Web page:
More conceptually, the PCAOB is already overseen by the SEC. The commission handles the PCAOB's operations, appoints or removes members, and approves the PCAOB's budget and rules. Doesn't it make more sense to have them manage it all outright?

An Argument Against: Keep the PCAOB

When investors are confident, they want to pour more money into the markets, keeping the flywheel of the economy humming along. The PCAOB builds confidence through oversight. Simple as that.

Investor confidence has increased since the establishment of the PCAOB, and the Board’s inspection process has contributed to improved audit quality. The increased investor confidence supports the conclusion that the act is working and that the PCAOB’s vital role in the administration of that law has been successful.

As Goelzer explained in his speech, the Board "oversees the auditors of public companies (and) protects the interests of investors...through inspections, standard setting, and enforcement." Even if the teeth of the Board fail to get the billion-plus dollars in fines it's capable of acquiring, the inspections and standards it issues keep the entire function in check.

In a less concrete sense, closing the PCAOB muddies the water for investors. In this time of declining global business confidence, can we afford to strip away mechanisms that contribute to quality? And what message does it send to investors to dull the fangs from a regulation with "vast, quantifiable" benefits?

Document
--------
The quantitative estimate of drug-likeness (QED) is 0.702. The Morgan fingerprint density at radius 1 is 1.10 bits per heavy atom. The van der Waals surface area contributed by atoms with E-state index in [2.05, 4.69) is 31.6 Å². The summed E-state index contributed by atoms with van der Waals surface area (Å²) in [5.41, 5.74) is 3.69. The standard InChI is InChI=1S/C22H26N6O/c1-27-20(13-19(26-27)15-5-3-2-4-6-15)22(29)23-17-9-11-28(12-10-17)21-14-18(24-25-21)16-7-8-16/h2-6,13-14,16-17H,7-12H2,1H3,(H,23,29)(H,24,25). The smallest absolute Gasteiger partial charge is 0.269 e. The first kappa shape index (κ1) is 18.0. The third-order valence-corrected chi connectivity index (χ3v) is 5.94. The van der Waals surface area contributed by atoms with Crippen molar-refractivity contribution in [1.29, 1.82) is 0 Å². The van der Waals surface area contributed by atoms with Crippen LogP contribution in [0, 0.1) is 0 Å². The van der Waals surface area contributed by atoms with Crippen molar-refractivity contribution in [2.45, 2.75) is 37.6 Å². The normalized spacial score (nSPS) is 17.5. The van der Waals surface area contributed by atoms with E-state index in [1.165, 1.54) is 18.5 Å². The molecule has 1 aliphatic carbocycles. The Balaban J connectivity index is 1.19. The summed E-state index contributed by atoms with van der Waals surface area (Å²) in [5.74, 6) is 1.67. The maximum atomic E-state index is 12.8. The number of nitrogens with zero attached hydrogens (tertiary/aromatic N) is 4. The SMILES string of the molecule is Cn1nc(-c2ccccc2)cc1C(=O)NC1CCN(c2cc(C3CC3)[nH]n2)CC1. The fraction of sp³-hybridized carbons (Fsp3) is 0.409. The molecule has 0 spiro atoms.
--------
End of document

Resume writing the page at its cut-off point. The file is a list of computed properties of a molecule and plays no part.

Conclusion: Time will tell

Again, this is an early stage of the budget process, and it's possible the PCAOB's end may not become reality. We won't fully know until later this year, and the Board wouldn't reach its end until 2022.

Still, there's no harm in preparing for impact. Since its inception, SOX professionals have wrestled with proving the value of their function (as KPMG's Sue King explains in her recent article). The PCAOB's sunset won't make things better there.

Neither will it make things easier for reporting professionals. The PCAOB sets standards for external auditors (most notably, the Big Four), and it's the accounting teams (with the SOX auditors) that bear the brunt of those high standards.

No matter which way the wind blows, now is a good time to evaluate your organization's preparedness to keep up with a changing compliance and risk landscape. Help your organization be at the ready for any market or industry shifts.

Want to learn more about the inner workings of the PCAOB? Check out our recent webinar with Former Board member Jeanette Franzel, Everything You Always Wanted to Ask the PCAOB.

About the Author
Ernest Anunciacion
Ernest Anunciacion

Senior Director of Product Marketing

Ernest Anunciacion, Senior Director of Product Marketing, brings over 15 years of experience in internal audit, risk management, and business advisory consulting to Workiva. Ernest is a Certified Internal Auditor and Six Sigma Black Belt. He holds an undergraduate degree and an executive MBA from the Carlson School of Business at the University of Minnesota.